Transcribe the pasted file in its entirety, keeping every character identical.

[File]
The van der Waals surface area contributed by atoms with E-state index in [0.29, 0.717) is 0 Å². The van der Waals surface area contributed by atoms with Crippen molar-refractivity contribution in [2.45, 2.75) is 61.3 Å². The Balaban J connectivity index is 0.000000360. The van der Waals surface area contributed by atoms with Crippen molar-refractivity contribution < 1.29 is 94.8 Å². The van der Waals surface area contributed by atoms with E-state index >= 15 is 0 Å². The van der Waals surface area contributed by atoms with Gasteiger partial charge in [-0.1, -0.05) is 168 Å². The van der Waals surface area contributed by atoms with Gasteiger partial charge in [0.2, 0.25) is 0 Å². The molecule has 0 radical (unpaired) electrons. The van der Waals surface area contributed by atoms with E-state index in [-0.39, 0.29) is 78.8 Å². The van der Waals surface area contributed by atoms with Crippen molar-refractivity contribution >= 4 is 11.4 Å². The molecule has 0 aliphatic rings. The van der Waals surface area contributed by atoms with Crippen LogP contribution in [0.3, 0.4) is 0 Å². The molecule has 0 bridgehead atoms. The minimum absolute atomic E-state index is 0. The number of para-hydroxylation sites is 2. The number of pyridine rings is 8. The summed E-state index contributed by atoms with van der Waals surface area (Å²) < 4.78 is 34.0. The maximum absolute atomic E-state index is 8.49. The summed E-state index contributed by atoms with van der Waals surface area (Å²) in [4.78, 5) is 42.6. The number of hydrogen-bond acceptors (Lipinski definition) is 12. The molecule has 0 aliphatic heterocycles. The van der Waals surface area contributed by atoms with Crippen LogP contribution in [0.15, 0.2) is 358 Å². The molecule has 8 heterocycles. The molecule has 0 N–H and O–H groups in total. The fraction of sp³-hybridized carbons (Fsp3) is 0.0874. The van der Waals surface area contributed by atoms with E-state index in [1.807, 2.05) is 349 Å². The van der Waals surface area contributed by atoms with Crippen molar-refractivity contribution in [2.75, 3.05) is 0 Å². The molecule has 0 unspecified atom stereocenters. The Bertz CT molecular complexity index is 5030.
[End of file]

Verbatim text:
The van der Waals surface area contributed by atoms with E-state index in [0.29, 0.717) is 0 Å². The van der Waals surface area contributed by atoms with Crippen molar-refractivity contribution in [2.45, 2.75) is 61.3 Å². The Balaban J connectivity index is 0.000000360. The van der Waals surface area contributed by atoms with Crippen molar-refractivity contribution < 1.29 is 94.8 Å². The van der Waals surface area contributed by atoms with E-state index >= 15 is 0 Å². The van der Waals surface area contributed by atoms with Gasteiger partial charge in [-0.1, -0.05) is 168 Å². The van der Waals surface area contributed by atoms with Gasteiger partial charge in [0.2, 0.25) is 0 Å². The molecule has 0 radical (unpaired) electrons. The van der Waals surface area contributed by atoms with E-state index in [-0.39, 0.29) is 78.8 Å². The van der Waals surface area contributed by atoms with Crippen molar-refractivity contribution >= 4 is 11.4 Å². The molecule has 0 aliphatic rings. The van der Waals surface area contributed by atoms with Crippen LogP contribution in [0.3, 0.4) is 0 Å². The molecule has 0 bridgehead atoms. The minimum absolute atomic E-state index is 0. The number of para-hydroxylation sites is 2. The number of pyridine rings is 8. The summed E-state index contributed by atoms with van der Waals surface area (Å²) < 4.78 is 34.0. The maximum absolute atomic E-state index is 8.49. The summed E-state index contributed by atoms with van der Waals surface area (Å²) in [4.78, 5) is 42.6. The number of hydrogen-bond acceptors (Lipinski definition) is 12. The molecule has 0 aliphatic heterocycles. The van der Waals surface area contributed by atoms with Crippen LogP contribution in [0.15, 0.2) is 358 Å². The molecule has 8 heterocycles. The molecule has 0 N–H and O–H groups in total. The fraction of sp³-hybridized carbons (Fsp3) is 0.0874. The van der Waals surface area contributed by atoms with E-state index in [1.807, 2.05) is 349 Å². The van der Waals surface area contributed by atoms with Crippen molar-refractivity contribution in [2.75, 3.05) is 0 Å². The molecule has 0 unspecified atom stereocenters. The Bertz CT molecular complexity index is 5030.